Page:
In this brief blog post, we will comment on a seminal trademark case from 1933 that is a virtual classic trademark case discussing surnames as trademarks and the efficacy of disclaimers. For illustrative and fair use purposes only, several photos of a classic Dobbs® fedora hat and DOBBS® hat box are also included herein for your academic and scholarly attention.
This writer first became familiar with the famed Dobbs hat case in the Fall of 1990 while studying trademark law under the guidance of Adj. Professors Ray Geraldson and Mark V.B. Partridge at the John Marshall Law School in Chicago, Illinois, in the school's LL.M, Intellectual Property program. The DOBBS® Hat case was a case that was briefed and discussed early on that fall in the substantive course of Trademark Law. The case citation for this Dobbs matter is Hat Corp. of America v. D.L. Davis Corp., 4 F. Supp. 613 (D.Conn.1933) (hereinafter, DOBBS Case). In the Dobbs case, the court granted an absolute injunction forbidding the use of the name "Dobbs" on hats by the junior user. This extended even to a disclaimer proposed by the defendant. The disclaimer used by the defendant had been: "Not connected with the original Dobbs". But the Court reasoned that: "Confusion is created by the very explanation to avert confusion."
As for the particular facts of the case with respect to the plaintiff's prior rights to the DOBBS® trademark and the defendant's use of "Wm H. Dobbs" on the sweatbands of hats and on the hat boxes, the court stated: "The facts of the case at bar are such that Wm. H. Dobbs himself could not use the name "Dobbs" in the marking of hats publicly offered for sale or in advertising hats for sale, without deceiving and confusing the public to the plaintiff's damage."
The court then directed its attention to the disclaimer, referred to in this case as an "explanatory suffix", and whether its use would suffice to avoid the confusion. DOBBS was understood by all parties to be the surname of the founder of the Dobbs hat company (Dobbs & Co.), the predecessor in interest to the current plaintiff. With respect to the Dobbs surname, the court ruled: "The surname alone remains in the public mind as an identification mark about which cluster associated ideas such as quality and style in headgear. The name has become a purely impersonal symbol." The court further reasoned, with respect to the defendant's use of "Wm. H. Dobbs", that: Precisely the same images are evoked by the sight or sound of "Wm. H. Dobbs," and the effect is no different if followed by such a phrase as "not connected with the original Dobbs. For the eye of the purchaser, long taught to identify the product by the name Dobbs alone, promptly registers the identity as complete upon catching the surname without noticing and pondering the significance of initials or suffix." For this and like reasons, the court then reasoned: "Confusion is created by the very explanation intended to avert confusion."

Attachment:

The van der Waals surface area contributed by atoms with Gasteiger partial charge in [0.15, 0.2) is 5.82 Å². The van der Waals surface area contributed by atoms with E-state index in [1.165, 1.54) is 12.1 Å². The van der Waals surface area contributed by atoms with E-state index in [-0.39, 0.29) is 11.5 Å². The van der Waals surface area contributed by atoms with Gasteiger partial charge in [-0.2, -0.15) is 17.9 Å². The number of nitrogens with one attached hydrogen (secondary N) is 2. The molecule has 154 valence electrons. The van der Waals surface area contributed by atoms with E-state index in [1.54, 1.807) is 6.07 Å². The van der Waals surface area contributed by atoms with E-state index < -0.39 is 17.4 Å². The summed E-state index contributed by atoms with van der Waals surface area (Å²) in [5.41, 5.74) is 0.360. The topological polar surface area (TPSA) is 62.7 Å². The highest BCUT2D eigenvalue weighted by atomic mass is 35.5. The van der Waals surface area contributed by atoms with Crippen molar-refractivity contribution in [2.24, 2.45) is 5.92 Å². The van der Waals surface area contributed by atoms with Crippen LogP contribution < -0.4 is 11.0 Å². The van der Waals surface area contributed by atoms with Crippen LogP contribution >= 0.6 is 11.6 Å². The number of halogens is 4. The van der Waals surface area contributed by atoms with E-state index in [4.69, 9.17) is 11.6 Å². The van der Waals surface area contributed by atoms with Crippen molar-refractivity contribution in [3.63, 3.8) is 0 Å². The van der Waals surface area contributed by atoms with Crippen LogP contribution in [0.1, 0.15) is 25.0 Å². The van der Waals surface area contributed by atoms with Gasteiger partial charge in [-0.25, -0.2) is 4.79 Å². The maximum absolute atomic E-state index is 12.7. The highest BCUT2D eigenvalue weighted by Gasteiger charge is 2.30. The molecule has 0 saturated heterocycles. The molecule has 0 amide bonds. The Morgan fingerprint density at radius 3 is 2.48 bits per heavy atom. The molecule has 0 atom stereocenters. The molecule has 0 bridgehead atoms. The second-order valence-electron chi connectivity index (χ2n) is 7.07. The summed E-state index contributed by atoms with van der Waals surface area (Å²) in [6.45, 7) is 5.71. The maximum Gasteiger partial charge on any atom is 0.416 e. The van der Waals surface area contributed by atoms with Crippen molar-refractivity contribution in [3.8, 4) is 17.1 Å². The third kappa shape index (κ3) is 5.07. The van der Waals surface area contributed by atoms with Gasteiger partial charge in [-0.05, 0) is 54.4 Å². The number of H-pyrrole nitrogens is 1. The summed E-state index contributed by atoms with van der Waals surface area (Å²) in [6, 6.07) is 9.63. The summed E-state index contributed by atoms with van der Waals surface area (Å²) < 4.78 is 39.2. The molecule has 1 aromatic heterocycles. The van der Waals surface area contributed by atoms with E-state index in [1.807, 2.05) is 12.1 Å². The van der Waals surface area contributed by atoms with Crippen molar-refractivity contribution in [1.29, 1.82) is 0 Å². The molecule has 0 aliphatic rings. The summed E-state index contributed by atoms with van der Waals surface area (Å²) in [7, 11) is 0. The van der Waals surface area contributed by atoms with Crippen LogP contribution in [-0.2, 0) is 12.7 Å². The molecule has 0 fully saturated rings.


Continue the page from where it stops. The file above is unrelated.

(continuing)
(Photo of DOBBS® hat and hat box; Photo source: eBay)
The photo above shows the classic evidence of use of a trademark in connection with the sale of hats, e.g., on the hat box, and as seen in the photo below, in the lining on the inside of the hat.
(Photo of underside of DOBBS® hat which shows the use of the trademark, DOBBS®, on the inner lining; Photo source: eBay).
Finally and notably, the court was so convinced of the likelihood of confusion that it issued a very expansive and exacting injunction, as follows: "...that an injunction may issue against this defendant, without the limitations to which Wm. H. Dobbs would be entitled, wholly restraining it from all use whatsoever of the name "Dobbs," whether refixed by initials or given names, or suffixed by explanations, either imprinted on any hats which it manufactures or sells or offers for sale, or on the containers thereof, or in advertising the same or otherwise in connection with its operations in the manufacture, distribution, and sale of hats."
Postscript: Attached hereto is one of the long standing and renewed DOBBS® registration records from uspto.gov. Interestingly, a few of the original registrations have been cancelled for failure to renew. Nevertheless, use seems to date back to as early as 1908 for this famous DOBBS® hat trademark.
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Until next time,....please remember:
TrademarkEsq is here for you !
William E. Maguire, Esq.
Los Angeles, Calif.